Blogger (and author and columnist and economics professor) Tyler Cowen recently asked for requests for his blog, so I posted a question: "Top ten favorite science fiction novels. Also, have you ever read the Wilson-Shea Illuminatus trilogy?"
He didn't answer my second question but this morning I found a posting, "Ten favorite science fiction novels."
I've read most of the books he recommends. I still have not read any Olaf Stapledon, I haven't gotten to Ringworld yet (I've read other Niven), I haven't read Embassytown (but I've read other Mieville, Perdido Street Station is great) and I haven't gotten to the third book of the Liu Cixin trilogy yet. I've read everything else on his list, and much of the honorable mentions.
I have a few book suggestions in the comments.
Here is a quote from Robert Anton Wilson on Stapledon. (Source)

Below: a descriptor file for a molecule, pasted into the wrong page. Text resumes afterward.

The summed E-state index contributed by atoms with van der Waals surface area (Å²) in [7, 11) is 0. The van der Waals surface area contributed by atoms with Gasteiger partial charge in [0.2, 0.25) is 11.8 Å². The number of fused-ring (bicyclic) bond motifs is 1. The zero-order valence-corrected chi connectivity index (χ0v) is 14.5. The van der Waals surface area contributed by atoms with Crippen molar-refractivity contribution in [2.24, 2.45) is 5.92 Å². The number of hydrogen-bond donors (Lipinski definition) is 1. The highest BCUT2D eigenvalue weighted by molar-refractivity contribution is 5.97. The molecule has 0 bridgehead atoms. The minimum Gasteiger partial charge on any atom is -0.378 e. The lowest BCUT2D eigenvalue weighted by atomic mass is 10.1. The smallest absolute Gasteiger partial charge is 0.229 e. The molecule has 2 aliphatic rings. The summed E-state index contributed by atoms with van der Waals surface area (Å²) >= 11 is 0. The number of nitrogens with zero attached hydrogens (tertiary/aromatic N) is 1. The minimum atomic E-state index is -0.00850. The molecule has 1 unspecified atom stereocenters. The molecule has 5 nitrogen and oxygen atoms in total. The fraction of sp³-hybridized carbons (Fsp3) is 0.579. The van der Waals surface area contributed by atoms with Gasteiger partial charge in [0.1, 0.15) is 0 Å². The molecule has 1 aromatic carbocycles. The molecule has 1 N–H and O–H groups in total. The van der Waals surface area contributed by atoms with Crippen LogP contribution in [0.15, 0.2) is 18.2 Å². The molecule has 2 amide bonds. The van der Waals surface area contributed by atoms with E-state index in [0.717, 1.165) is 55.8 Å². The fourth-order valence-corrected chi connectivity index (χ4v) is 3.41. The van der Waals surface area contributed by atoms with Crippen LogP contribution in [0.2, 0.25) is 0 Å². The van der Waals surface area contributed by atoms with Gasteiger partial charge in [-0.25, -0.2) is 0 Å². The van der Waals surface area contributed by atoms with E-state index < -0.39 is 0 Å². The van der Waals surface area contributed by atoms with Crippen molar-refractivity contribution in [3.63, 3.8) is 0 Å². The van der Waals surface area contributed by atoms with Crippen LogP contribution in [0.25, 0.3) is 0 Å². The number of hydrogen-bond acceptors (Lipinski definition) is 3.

Basically, I like Lovecraft and Olaf Stapledon better than any other writers in the areas of fantasy, science-fiction and “speculative fiction.” This is because I think HPL and Stapledon succeeded more thoroughly than anyone else in creating truly “inhuman” perspectives, artistically sustained and emotionally convincing. That HPL makes the “inhuman” or the “cosmic” a frightening and depressing thing to encounter, while Stapledon makes it a source of mystic awe and artfully combined tragedy-and-triumph, registers merely that they had different temperaments. Each succeeded in his own way; each managed to jump beyond humanity and see further than mere humanism. The “animal” perspectives in my books – the gorillas and dolphins in Eye in the Pyramid, the “six legged majority of Terrans” who comment so cynically upon the behavior of us “domesticated primates” in The Universe Next Door – derive from ethnology and sociobiology, of course, but they also derive from the “inhuman” or “trans-human” perspectives I learned from HPL and Stapledon.